Standing My Ground

     Let’s take a look at the First Amendment – all 45 words of it.
     “Congress shall make no law respecting an establishment of religion, or prohibiting the free exercise thereof; or abridging the freedom of speech, or of the press; or the right of the people peaceably to assemble, and to petition the Government for a redress of grievances.”
     All right, then. If Congress shall “make no law respecting an establishment of religion,” how come every religion under the stars demands, and gets, exemptions from federal laws?
     An exemption from federal law is surely a “law respecting an establishment of religion.”
     How come poofty-haired televangelists with gold-plated toilets are exempted from federal laws, including tax laws – but I’m not?
     Why can thousands of churches – overwhelmingly Christian, in this sainted land of ours – demand, and get, exemptions from laws on health care, employment, treatment of women, and virtually complete exemption from taxes?
     Why does the U.S. Supreme Court buy this, and sell it?
     Well, it’s obvious why the Supreme Court does it. “The Supreme Court reads the election returns,” as Finley Peter Dunne’s Mr. Dooley said 100 years ago.
     And speaking of equal protection of the law: 46 states have “Stand Your Ground” laws, which allow you to shoot people to death if you think they might hurt you.
     So if I track down the loud people who call me on the phone every day to try to sell me things, and I kill them, could I be prosecuted for it?
     And if so, why?
     If someone broke into my house and shouted at me and shoved things in my face, and I shot him and killed him, I could not (allegedly) be prosecuted in 46 states.
     I don’t like stand-your-ground laws.
     I think they are a sign of a fascist state.
     But if it’s legal to kill a guy who barges into my house, why shouldn’t it be legal to kill telemarketers, who do the same thing to me and to you every day, thousands of times, millions of times, all over the United States?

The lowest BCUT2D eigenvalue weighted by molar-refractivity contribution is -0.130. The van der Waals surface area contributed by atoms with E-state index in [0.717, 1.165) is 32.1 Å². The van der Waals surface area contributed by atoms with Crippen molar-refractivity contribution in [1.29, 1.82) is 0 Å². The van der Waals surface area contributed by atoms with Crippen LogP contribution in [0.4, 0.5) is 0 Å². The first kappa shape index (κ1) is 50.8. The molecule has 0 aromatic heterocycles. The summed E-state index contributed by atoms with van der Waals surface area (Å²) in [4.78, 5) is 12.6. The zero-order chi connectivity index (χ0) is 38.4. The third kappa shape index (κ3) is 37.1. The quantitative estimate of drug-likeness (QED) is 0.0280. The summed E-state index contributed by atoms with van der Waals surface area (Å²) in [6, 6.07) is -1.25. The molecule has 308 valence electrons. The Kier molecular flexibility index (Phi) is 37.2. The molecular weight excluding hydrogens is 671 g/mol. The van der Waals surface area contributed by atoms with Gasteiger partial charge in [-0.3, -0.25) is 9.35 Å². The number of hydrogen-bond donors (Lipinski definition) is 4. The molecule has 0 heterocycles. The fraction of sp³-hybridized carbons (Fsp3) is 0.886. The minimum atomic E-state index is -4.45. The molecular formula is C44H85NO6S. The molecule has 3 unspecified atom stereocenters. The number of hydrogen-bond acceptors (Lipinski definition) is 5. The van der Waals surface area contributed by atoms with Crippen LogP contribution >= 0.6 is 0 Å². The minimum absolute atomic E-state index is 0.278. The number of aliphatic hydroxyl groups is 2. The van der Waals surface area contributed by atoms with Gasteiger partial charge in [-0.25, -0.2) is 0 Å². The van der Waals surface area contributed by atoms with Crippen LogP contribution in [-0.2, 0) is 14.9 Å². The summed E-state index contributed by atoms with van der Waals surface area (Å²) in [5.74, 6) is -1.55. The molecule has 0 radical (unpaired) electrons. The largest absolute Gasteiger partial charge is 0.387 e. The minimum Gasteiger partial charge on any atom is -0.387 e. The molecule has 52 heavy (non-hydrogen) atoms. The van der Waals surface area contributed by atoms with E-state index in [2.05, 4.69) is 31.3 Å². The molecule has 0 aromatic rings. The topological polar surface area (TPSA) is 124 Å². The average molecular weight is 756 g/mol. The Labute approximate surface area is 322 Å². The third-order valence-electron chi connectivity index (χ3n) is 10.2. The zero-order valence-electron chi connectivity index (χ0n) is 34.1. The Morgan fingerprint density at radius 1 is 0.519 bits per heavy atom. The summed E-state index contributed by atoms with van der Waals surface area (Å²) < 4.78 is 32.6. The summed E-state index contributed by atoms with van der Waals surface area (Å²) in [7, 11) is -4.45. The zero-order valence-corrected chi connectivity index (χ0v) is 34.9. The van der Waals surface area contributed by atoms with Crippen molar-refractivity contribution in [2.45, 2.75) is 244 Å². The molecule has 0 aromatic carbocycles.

People do this to me 20 times a week, despite federal and state laws against it.
     Why shouldn’t it be legal for me to kill them, and the conspiratorial home invaders who run the telemarketing companies that pay these poor people starvation wages to threaten me with scams?
     Mind you, I am not suggesting that anyone hunt these people down and kill them.
     But why do I not enjoy the equal protection of the laws?
     I am a writer, and rather a sensitive guy. These calls upset me, and when I am upset I cannot work. The calls threaten my livelihood. If that’s not a threat of imminent harm, I don’t know what is. It’s not even a threat of harm – it’s actual harm.
     It’s far more harm, it seems to me, than Trayvon Martin ever did to George Zimmerman.
     Call me a steel-hearted patriot with cruel yet handsome eyes, if you wish. So many people have. But have I not the right to be heard? To claim my rights? To defend the castle that is my home?
     OK, it ain’t much of a castle, and the moat sucks, but still …
     I have many more ideas about equal protection, freedom, the Constitution and all kinds of patriotic stuff. I won’t share them with you now. I’ll do it when I’m damn good and ready.
     Interested?
     Don’t call me; I’ll call you.
     (Robert Kahn won the Parenchyma Freedom Institute’s 1989 Award of Excellence for Defense of Mucilaginous Plants.)

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